Any guy who has ever sat down to watch a men’s Olympic swim race has felt just a tad uncomfortable. It’s not because the swimmers are wearing only a few square inches of Lycra – it’s because they look way better in it than most of us. Who doesn’t aspire to have a “swimmer’s body”? Which is why every day during my summer vacation I’d walk down to the beach by our rented lake house and crank out a couple hundred yards of freestyle, back and forth along the shore. By the time I staggered back up onto the beach, I would feel very virtuous and very, very worked.
Then one day, as I thrashed and splashed along, I overheard my girlfriend on the beach saying something like, “…not exactly Mark Spitz, is he?” She wasn’t commenting on my physique. Rather, she was critiquing my miserably poor form.
A month later I found out exactly what she’d meant when I went for a swim in a pool equipped with an underwater video camera. The waterproof digicam’s pitiless eye revealed the truth about my swimming: It was not at all Spitz-like, but more closely resembled a drowning Cirque du Soleil clown. As my arms thrashed at the water’s surface, my lower body sank so far down that my toes almost brushed the bottom of the pool. I looked as if I were trying to claw my way up a staircase, drunk. The reason swimming always felt like such a “good workout,” I realized, was because I was wasting a lot of energy.
Luckily I’d come to the right place. This warm and rather moist “swim studio,” tucked behind a strip mall in upstate New York, is the world headquarters for the Total Immersion Swimming movement, which has revolutionized the way adults learn the sport. Founder Terry Laughlin was a mediocre college swimmer who turned coach and realized that the fastest swimmers weren’t always the fittest; they had simply figured out how to move through water most efficiently.
That’s not as easy as it sounds, especially after a lifetime of standard-issue, summer-camp freestyle technique, which TI devotees call “kick and pull” swimming because it emphasizes pushing (or pulling) water backward in order to create propulsion.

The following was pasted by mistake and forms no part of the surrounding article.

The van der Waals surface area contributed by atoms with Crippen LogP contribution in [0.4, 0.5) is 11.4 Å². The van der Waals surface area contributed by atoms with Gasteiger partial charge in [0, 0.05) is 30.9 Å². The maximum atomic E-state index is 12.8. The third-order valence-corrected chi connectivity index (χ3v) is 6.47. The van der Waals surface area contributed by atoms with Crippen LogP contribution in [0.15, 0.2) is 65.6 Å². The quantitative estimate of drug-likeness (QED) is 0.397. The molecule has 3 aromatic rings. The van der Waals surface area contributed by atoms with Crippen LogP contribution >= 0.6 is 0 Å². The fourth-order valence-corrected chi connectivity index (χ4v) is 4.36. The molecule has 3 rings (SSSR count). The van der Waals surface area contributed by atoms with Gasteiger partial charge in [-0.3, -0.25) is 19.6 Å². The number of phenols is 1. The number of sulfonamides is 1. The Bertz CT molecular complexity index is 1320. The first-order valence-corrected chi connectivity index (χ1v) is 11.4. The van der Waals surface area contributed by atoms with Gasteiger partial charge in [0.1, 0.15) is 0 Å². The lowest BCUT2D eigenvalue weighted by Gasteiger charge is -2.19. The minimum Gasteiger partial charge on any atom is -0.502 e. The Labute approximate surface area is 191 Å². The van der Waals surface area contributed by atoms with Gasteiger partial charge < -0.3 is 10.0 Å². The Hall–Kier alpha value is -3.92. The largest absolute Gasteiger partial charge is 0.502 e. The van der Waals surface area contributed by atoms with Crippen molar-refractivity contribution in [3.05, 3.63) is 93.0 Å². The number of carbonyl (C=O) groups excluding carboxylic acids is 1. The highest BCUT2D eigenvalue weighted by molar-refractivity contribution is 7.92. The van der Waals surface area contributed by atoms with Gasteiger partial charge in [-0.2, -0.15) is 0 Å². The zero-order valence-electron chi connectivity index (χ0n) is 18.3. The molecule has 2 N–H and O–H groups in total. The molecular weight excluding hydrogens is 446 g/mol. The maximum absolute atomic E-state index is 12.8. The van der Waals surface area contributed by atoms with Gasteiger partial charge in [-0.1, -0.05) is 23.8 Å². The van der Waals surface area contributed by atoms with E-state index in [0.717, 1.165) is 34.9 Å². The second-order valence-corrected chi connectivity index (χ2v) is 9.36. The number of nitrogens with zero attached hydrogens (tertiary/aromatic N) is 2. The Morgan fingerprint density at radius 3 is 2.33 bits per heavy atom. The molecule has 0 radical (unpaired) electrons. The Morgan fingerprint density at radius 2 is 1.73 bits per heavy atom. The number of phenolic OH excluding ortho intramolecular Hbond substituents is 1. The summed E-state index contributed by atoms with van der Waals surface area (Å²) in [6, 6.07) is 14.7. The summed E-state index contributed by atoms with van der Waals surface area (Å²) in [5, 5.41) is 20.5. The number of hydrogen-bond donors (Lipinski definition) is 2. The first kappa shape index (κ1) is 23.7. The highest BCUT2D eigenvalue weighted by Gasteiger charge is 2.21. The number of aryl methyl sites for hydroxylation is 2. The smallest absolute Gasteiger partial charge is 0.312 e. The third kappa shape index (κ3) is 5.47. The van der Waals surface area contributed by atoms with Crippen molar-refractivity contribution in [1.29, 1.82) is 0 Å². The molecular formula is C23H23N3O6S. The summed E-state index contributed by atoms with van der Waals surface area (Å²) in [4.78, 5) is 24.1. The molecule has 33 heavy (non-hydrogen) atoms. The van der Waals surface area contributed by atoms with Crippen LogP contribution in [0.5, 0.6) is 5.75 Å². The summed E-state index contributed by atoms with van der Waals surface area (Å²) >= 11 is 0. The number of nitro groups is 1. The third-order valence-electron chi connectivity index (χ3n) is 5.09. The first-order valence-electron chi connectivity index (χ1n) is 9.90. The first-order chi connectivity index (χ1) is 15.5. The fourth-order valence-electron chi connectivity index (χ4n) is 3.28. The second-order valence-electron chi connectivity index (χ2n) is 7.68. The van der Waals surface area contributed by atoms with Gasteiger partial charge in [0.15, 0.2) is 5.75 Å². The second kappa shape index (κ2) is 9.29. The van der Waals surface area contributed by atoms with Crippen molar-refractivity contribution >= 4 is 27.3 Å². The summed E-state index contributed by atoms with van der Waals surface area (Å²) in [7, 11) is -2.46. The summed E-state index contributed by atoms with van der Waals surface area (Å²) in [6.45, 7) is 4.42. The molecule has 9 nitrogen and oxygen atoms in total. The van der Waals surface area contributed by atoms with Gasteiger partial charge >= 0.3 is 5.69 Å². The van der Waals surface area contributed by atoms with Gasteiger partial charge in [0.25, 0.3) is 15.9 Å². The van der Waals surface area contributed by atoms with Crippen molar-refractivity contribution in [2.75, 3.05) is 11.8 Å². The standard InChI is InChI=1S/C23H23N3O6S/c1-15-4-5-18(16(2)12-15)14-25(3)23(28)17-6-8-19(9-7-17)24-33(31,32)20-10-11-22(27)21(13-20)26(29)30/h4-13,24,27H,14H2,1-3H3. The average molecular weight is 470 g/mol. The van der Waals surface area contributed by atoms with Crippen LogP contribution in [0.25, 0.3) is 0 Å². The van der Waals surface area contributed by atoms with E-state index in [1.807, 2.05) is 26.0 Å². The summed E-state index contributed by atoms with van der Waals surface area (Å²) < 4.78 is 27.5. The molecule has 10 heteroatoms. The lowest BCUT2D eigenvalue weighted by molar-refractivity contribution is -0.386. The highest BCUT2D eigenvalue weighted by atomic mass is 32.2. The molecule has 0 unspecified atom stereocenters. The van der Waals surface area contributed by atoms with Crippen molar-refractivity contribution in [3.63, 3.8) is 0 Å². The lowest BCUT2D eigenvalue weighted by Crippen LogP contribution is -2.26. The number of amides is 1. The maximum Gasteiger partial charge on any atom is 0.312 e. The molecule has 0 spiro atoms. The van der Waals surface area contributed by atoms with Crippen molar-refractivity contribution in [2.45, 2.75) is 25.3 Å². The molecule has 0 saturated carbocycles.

Total Immersion Swimming takes a whole different approach. Rather than claw and fight the water, I’d need to learn to move with it. My instructor, Greg Sautner, started by having me just float on my left side in the pool, my head relaxed and my left arm hanging down at about four o’clock, as if I were sleeping on my side, underwater. After 15 minutes of mastering this position, which Laughlin calls “Skating” because it serves as the glide phase of the freestyle stroke, I could roll onto my right side and do the same thing, kicking easily. After another hour, I could start to use my arms, bringing them forward in an almost sluggish stroke.
As Sautner explained it, he was rebuilding my stroke from the ground up, starting with a long, streamlined body position that offered as little water resistance as possible. Just as a golfer’s swing engages his shoulders and trunk more than his arms, the real energy in my stroke should come from my body’s rotation, which helped to pull me forward. My hands served as anchors in the water, not paddles. It’s hard to describe, and even harder to master: It took half a day just to begin to undo a lifetime of bad swimming habits. But when I got back to my own health club, I found that I was more relaxed in the water: quieter, faster, and more comfortable. Not to mention a lot less tired.
“Swimming is one of the few sports where you can get better as you get older,” Laughlin told me later; now in his 50s, he’s swimming faster than he ever has in his life, with multiple Masters open-water championship titles to prove it. “You can improve almost indefinitely by honing your instinct for working with the water.”
Laughlin suggests trying four exercises, or “focal points,” the next time you hit the pool. Pick one and swim a lap or two easily, focusing on that one thing. Then rest a moment and try it again. To measure your efficiency, count the number of strokes you need to swim 25 yards at the beginning of your workout, and again at the end.
Four Steps to Better Swimming
1. “Hang” Your Head
- Why: Head-spine alignment is essential to comfortable, efficient swimming.
- How: Relax your neck muscles and release your head’s weight to find its natural position. Don’t hold it up. Aim to create and keep a straight line between your head and spine.
2. Lengthen Your Body
- Why: A longer body line reduces drag, letting you swim faster and more smoothly.
- How: Focus on extending your arms to lengthen your body line, rather than pushing water back. When using a freestyle stroke, slip your hand and forearm into the water as if sliding them into a mail slot.
3. Move like Water
- Why: Water rewards fluent movement and penalizes rough or rushed actions.
- How: Pierce the water by moving your body through the smallest possible “space” in it. Swim as quietly as you can to minimize bubbles, waves, and splashing.
4. Get the Air You Need
- Why: Without enough air, you’ll be too distracted to think about your stroke.
- How: Breathe by rolling to the air, not by turning your head. Keep your head and spine aligned and follow your shoulder back with your chin. Exhale actively – and steadily. Inhaling should be relatively passive.
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